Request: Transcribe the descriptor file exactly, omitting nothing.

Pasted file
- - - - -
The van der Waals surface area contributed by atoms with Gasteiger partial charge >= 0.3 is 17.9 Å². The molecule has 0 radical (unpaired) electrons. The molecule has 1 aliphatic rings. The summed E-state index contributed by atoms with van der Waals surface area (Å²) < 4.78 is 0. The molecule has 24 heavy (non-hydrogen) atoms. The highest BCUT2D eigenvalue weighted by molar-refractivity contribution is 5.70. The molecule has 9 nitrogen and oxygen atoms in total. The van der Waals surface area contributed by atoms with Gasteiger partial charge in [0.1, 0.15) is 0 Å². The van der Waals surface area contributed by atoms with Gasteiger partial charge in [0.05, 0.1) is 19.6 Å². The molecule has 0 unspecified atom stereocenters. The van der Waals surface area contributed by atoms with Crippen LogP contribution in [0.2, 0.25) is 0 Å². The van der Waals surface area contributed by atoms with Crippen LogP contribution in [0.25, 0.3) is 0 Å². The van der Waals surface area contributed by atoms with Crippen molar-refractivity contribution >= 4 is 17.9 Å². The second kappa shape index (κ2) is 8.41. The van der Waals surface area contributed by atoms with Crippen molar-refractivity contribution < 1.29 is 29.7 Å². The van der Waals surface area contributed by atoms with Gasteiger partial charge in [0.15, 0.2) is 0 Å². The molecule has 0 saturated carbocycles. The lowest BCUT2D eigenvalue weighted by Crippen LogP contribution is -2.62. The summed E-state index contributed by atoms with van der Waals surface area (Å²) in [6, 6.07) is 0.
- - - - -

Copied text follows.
The van der Waals surface area contributed by atoms with Gasteiger partial charge >= 0.3 is 17.9 Å². The molecule has 0 radical (unpaired) electrons. The molecule has 1 aliphatic rings. The summed E-state index contributed by atoms with van der Waals surface area (Å²) < 4.78 is 0. The molecule has 24 heavy (non-hydrogen) atoms. The highest BCUT2D eigenvalue weighted by molar-refractivity contribution is 5.70. The molecule has 9 nitrogen and oxygen atoms in total. The van der Waals surface area contributed by atoms with Gasteiger partial charge in [0.1, 0.15) is 0 Å². The van der Waals surface area contributed by atoms with Gasteiger partial charge in [0.05, 0.1) is 19.6 Å². The molecule has 0 unspecified atom stereocenters. The van der Waals surface area contributed by atoms with Crippen LogP contribution in [0.2, 0.25) is 0 Å². The van der Waals surface area contributed by atoms with Crippen LogP contribution in [0.25, 0.3) is 0 Å². The van der Waals surface area contributed by atoms with Crippen molar-refractivity contribution >= 4 is 17.9 Å². The second kappa shape index (κ2) is 8.41. The van der Waals surface area contributed by atoms with Crippen molar-refractivity contribution < 1.29 is 29.7 Å². The van der Waals surface area contributed by atoms with Gasteiger partial charge in [0.15, 0.2) is 0 Å². The molecule has 0 saturated carbocycles. The lowest BCUT2D eigenvalue weighted by Crippen LogP contribution is -2.62. The summed E-state index contributed by atoms with van der Waals surface area (Å²) in [6, 6.07) is 0.